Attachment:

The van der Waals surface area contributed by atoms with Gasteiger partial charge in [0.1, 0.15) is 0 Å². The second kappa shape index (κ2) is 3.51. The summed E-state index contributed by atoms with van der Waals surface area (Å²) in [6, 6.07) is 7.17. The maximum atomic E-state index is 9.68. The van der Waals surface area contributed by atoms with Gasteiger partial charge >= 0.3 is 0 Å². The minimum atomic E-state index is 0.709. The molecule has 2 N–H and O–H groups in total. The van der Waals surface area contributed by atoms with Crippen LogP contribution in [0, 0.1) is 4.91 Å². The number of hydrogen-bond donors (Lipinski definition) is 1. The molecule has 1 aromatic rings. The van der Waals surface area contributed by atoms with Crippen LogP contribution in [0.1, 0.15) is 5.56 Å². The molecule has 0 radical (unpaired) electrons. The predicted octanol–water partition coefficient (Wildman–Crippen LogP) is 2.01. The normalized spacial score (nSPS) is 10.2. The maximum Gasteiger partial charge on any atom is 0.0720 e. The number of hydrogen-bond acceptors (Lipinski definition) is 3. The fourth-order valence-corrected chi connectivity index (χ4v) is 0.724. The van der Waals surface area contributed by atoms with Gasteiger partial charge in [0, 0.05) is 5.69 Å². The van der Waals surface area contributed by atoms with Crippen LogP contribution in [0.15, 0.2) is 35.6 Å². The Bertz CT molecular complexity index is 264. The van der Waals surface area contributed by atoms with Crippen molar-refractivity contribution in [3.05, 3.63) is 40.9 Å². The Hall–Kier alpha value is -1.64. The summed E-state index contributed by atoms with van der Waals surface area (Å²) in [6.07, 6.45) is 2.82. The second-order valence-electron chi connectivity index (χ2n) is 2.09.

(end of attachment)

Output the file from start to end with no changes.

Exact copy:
The van der Waals surface area contributed by atoms with Gasteiger partial charge in [0.1, 0.15) is 0 Å². The second kappa shape index (κ2) is 3.51. The summed E-state index contributed by atoms with van der Waals surface area (Å²) in [6, 6.07) is 7.17. The maximum atomic E-state index is 9.68. The van der Waals surface area contributed by atoms with Gasteiger partial charge >= 0.3 is 0 Å². The minimum atomic E-state index is 0.709. The molecule has 2 N–H and O–H groups in total. The van der Waals surface area contributed by atoms with Crippen LogP contribution in [0, 0.1) is 4.91 Å². The number of hydrogen-bond donors (Lipinski definition) is 1. The molecule has 1 aromatic rings. The van der Waals surface area contributed by atoms with Crippen LogP contribution in [0.1, 0.15) is 5.56 Å². The molecule has 0 radical (unpaired) electrons. The predicted octanol–water partition coefficient (Wildman–Crippen LogP) is 2.01. The normalized spacial score (nSPS) is 10.2. The maximum Gasteiger partial charge on any atom is 0.0720 e. The number of hydrogen-bond acceptors (Lipinski definition) is 3. The fourth-order valence-corrected chi connectivity index (χ4v) is 0.724. The van der Waals surface area contributed by atoms with Gasteiger partial charge in [0, 0.05) is 5.69 Å². The van der Waals surface area contributed by atoms with Crippen LogP contribution in [0.15, 0.2) is 35.6 Å². The Bertz CT molecular complexity index is 264. The van der Waals surface area contributed by atoms with Crippen molar-refractivity contribution in [3.05, 3.63) is 40.9 Å². The Hall–Kier alpha value is -1.64. The summed E-state index contributed by atoms with van der Waals surface area (Å²) in [6.07, 6.45) is 2.82. The second-order valence-electron chi connectivity index (χ2n) is 2.09.